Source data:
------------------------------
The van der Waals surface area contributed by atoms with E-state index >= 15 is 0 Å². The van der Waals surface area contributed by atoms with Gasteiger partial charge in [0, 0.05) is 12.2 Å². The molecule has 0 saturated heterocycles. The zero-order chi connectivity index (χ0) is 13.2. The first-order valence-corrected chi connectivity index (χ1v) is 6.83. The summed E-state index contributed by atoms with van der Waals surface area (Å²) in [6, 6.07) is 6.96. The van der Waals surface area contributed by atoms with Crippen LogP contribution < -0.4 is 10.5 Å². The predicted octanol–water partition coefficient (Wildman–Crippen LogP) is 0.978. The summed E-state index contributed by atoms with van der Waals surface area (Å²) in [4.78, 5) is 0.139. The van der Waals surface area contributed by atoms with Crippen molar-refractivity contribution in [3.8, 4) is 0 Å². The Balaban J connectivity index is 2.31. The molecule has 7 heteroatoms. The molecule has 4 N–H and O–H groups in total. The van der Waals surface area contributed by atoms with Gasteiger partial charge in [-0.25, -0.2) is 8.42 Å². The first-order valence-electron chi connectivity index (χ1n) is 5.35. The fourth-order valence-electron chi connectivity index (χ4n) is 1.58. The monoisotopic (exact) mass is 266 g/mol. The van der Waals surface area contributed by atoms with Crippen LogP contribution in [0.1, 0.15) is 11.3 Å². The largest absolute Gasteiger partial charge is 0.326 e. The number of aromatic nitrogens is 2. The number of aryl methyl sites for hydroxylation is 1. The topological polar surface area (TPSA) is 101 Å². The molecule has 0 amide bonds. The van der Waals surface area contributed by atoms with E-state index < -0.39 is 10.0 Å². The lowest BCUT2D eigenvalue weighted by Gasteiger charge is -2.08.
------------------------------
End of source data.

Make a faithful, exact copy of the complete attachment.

The van der Waals surface area contributed by atoms with E-state index >= 15 is 0 Å². The van der Waals surface area contributed by atoms with Gasteiger partial charge in [0, 0.05) is 12.2 Å². The molecule has 0 saturated heterocycles. The zero-order chi connectivity index (χ0) is 13.2. The first-order valence-corrected chi connectivity index (χ1v) is 6.83. The summed E-state index contributed by atoms with van der Waals surface area (Å²) in [6, 6.07) is 6.96. The van der Waals surface area contributed by atoms with Crippen LogP contribution < -0.4 is 10.5 Å². The predicted octanol–water partition coefficient (Wildman–Crippen LogP) is 0.978. The summed E-state index contributed by atoms with van der Waals surface area (Å²) in [4.78, 5) is 0.139. The van der Waals surface area contributed by atoms with Crippen molar-refractivity contribution in [3.8, 4) is 0 Å². The Balaban J connectivity index is 2.31. The molecule has 7 heteroatoms. The molecule has 4 N–H and O–H groups in total. The van der Waals surface area contributed by atoms with Gasteiger partial charge in [-0.25, -0.2) is 8.42 Å². The first-order valence-electron chi connectivity index (χ1n) is 5.35. The fourth-order valence-electron chi connectivity index (χ4n) is 1.58. The monoisotopic (exact) mass is 266 g/mol. The van der Waals surface area contributed by atoms with Crippen LogP contribution in [0.1, 0.15) is 11.3 Å². The largest absolute Gasteiger partial charge is 0.326 e. The number of aromatic nitrogens is 2. The number of aryl methyl sites for hydroxylation is 1. The topological polar surface area (TPSA) is 101 Å². The molecule has 0 amide bonds. The van der Waals surface area contributed by atoms with E-state index < -0.39 is 10.0 Å². The lowest BCUT2D eigenvalue weighted by Gasteiger charge is -2.08.